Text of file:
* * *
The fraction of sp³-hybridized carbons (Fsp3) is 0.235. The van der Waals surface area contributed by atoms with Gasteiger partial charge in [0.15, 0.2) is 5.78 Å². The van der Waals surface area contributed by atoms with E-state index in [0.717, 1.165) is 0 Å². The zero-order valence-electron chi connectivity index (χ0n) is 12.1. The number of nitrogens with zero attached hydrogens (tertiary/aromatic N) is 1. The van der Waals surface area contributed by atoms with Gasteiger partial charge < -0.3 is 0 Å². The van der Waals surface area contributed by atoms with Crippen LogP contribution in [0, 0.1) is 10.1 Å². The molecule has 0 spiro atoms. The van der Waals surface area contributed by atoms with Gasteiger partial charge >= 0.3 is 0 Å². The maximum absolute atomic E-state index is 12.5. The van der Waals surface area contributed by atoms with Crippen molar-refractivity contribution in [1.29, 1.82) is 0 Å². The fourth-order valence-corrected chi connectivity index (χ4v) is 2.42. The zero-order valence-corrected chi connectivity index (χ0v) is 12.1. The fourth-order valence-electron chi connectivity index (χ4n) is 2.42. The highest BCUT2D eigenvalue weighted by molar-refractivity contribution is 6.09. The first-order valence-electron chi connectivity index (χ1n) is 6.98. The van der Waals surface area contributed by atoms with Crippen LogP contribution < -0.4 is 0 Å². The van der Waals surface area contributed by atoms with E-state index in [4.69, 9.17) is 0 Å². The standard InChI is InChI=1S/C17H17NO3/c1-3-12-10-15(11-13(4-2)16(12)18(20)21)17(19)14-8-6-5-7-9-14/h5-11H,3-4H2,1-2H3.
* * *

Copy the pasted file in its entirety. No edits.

The fraction of sp³-hybridized carbons (Fsp3) is 0.235. The van der Waals surface area contributed by atoms with Gasteiger partial charge in [0.15, 0.2) is 5.78 Å². The van der Waals surface area contributed by atoms with E-state index in [0.717, 1.165) is 0 Å². The zero-order valence-electron chi connectivity index (χ0n) is 12.1. The number of nitrogens with zero attached hydrogens (tertiary/aromatic N) is 1. The van der Waals surface area contributed by atoms with Gasteiger partial charge < -0.3 is 0 Å². The van der Waals surface area contributed by atoms with Crippen LogP contribution in [0, 0.1) is 10.1 Å². The molecule has 0 spiro atoms. The van der Waals surface area contributed by atoms with Gasteiger partial charge >= 0.3 is 0 Å². The maximum absolute atomic E-state index is 12.5. The van der Waals surface area contributed by atoms with Crippen molar-refractivity contribution in [1.29, 1.82) is 0 Å². The fourth-order valence-corrected chi connectivity index (χ4v) is 2.42. The zero-order valence-corrected chi connectivity index (χ0v) is 12.1. The fourth-order valence-electron chi connectivity index (χ4n) is 2.42. The highest BCUT2D eigenvalue weighted by molar-refractivity contribution is 6.09. The first-order valence-electron chi connectivity index (χ1n) is 6.98. The van der Waals surface area contributed by atoms with Crippen LogP contribution < -0.4 is 0 Å². The van der Waals surface area contributed by atoms with E-state index in [4.69, 9.17) is 0 Å². The standard InChI is InChI=1S/C17H17NO3/c1-3-12-10-15(11-13(4-2)16(12)18(20)21)17(19)14-8-6-5-7-9-14/h5-11H,3-4H2,1-2H3.